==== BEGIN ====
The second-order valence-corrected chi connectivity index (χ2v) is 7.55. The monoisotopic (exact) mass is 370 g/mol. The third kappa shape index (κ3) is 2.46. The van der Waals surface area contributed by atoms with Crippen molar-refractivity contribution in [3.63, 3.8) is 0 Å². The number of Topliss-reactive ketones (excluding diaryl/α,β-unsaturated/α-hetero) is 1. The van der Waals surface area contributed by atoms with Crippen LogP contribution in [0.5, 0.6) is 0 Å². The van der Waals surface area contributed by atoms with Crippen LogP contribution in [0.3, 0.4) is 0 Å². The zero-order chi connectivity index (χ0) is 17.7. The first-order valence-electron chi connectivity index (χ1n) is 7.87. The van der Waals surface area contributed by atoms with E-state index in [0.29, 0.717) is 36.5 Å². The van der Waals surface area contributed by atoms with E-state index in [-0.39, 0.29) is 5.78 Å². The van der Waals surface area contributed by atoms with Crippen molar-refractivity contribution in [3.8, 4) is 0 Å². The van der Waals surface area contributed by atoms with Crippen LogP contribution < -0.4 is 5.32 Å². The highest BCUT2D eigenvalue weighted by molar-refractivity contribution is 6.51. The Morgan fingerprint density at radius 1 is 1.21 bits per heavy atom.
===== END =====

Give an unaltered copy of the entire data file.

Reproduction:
The second-order valence-corrected chi connectivity index (χ2v) is 7.55. The monoisotopic (exact) mass is 370 g/mol. The third kappa shape index (κ3) is 2.46. The van der Waals surface area contributed by atoms with Crippen molar-refractivity contribution in [3.63, 3.8) is 0 Å². The number of Topliss-reactive ketones (excluding diaryl/α,β-unsaturated/α-hetero) is 1. The van der Waals surface area contributed by atoms with Crippen LogP contribution in [0.5, 0.6) is 0 Å². The van der Waals surface area contributed by atoms with Crippen LogP contribution in [0.3, 0.4) is 0 Å². The zero-order chi connectivity index (χ0) is 17.7. The first-order valence-electron chi connectivity index (χ1n) is 7.87. The van der Waals surface area contributed by atoms with E-state index in [0.29, 0.717) is 36.5 Å². The van der Waals surface area contributed by atoms with E-state index in [-0.39, 0.29) is 5.78 Å². The van der Waals surface area contributed by atoms with Crippen molar-refractivity contribution in [3.8, 4) is 0 Å². The van der Waals surface area contributed by atoms with Crippen LogP contribution < -0.4 is 5.32 Å². The highest BCUT2D eigenvalue weighted by molar-refractivity contribution is 6.51. The Morgan fingerprint density at radius 1 is 1.21 bits per heavy atom.